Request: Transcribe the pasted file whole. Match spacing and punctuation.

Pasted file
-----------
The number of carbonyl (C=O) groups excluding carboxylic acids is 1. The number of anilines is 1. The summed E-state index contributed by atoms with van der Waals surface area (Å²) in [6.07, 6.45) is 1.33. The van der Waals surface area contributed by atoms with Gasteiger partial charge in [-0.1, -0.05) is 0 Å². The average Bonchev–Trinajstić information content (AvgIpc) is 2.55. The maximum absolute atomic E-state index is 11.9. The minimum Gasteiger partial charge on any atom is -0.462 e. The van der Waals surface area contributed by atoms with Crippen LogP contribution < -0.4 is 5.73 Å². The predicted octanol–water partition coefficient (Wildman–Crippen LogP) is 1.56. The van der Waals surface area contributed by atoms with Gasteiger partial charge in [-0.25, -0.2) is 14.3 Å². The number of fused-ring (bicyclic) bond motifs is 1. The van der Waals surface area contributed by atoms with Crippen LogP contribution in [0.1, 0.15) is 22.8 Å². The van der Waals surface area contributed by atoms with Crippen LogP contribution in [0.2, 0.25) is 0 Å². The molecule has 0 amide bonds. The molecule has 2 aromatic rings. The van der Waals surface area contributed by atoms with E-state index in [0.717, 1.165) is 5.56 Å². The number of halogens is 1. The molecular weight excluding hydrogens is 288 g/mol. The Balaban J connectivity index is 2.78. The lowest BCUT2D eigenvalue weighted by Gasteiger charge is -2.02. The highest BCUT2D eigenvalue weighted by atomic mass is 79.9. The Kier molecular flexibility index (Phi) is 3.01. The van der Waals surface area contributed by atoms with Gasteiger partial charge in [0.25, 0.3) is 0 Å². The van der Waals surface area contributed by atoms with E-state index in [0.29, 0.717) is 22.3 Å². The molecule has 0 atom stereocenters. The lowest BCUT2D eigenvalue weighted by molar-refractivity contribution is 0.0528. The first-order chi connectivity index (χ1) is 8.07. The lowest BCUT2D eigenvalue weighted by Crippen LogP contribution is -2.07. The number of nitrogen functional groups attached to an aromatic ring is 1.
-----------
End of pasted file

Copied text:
The number of carbonyl (C=O) groups excluding carboxylic acids is 1. The number of anilines is 1. The summed E-state index contributed by atoms with van der Waals surface area (Å²) in [6.07, 6.45) is 1.33. The van der Waals surface area contributed by atoms with Gasteiger partial charge in [-0.1, -0.05) is 0 Å². The average Bonchev–Trinajstić information content (AvgIpc) is 2.55. The maximum absolute atomic E-state index is 11.9. The minimum Gasteiger partial charge on any atom is -0.462 e. The van der Waals surface area contributed by atoms with Crippen LogP contribution < -0.4 is 5.73 Å². The predicted octanol–water partition coefficient (Wildman–Crippen LogP) is 1.56. The van der Waals surface area contributed by atoms with Gasteiger partial charge in [-0.25, -0.2) is 14.3 Å². The number of fused-ring (bicyclic) bond motifs is 1. The van der Waals surface area contributed by atoms with Crippen LogP contribution in [0.1, 0.15) is 22.8 Å². The van der Waals surface area contributed by atoms with Crippen LogP contribution in [0.2, 0.25) is 0 Å². The molecule has 0 amide bonds. The molecule has 2 aromatic rings. The van der Waals surface area contributed by atoms with E-state index in [0.717, 1.165) is 5.56 Å². The number of halogens is 1. The molecular weight excluding hydrogens is 288 g/mol. The Balaban J connectivity index is 2.78. The lowest BCUT2D eigenvalue weighted by Gasteiger charge is -2.02. The highest BCUT2D eigenvalue weighted by atomic mass is 79.9. The Kier molecular flexibility index (Phi) is 3.01. The van der Waals surface area contributed by atoms with Gasteiger partial charge in [0.25, 0.3) is 0 Å². The van der Waals surface area contributed by atoms with E-state index in [0.29, 0.717) is 22.3 Å². The molecule has 0 atom stereocenters. The lowest BCUT2D eigenvalue weighted by molar-refractivity contribution is 0.0528. The first-order chi connectivity index (χ1) is 8.07. The lowest BCUT2D eigenvalue weighted by Crippen LogP contribution is -2.07. The number of nitrogen functional groups attached to an aromatic ring is 1.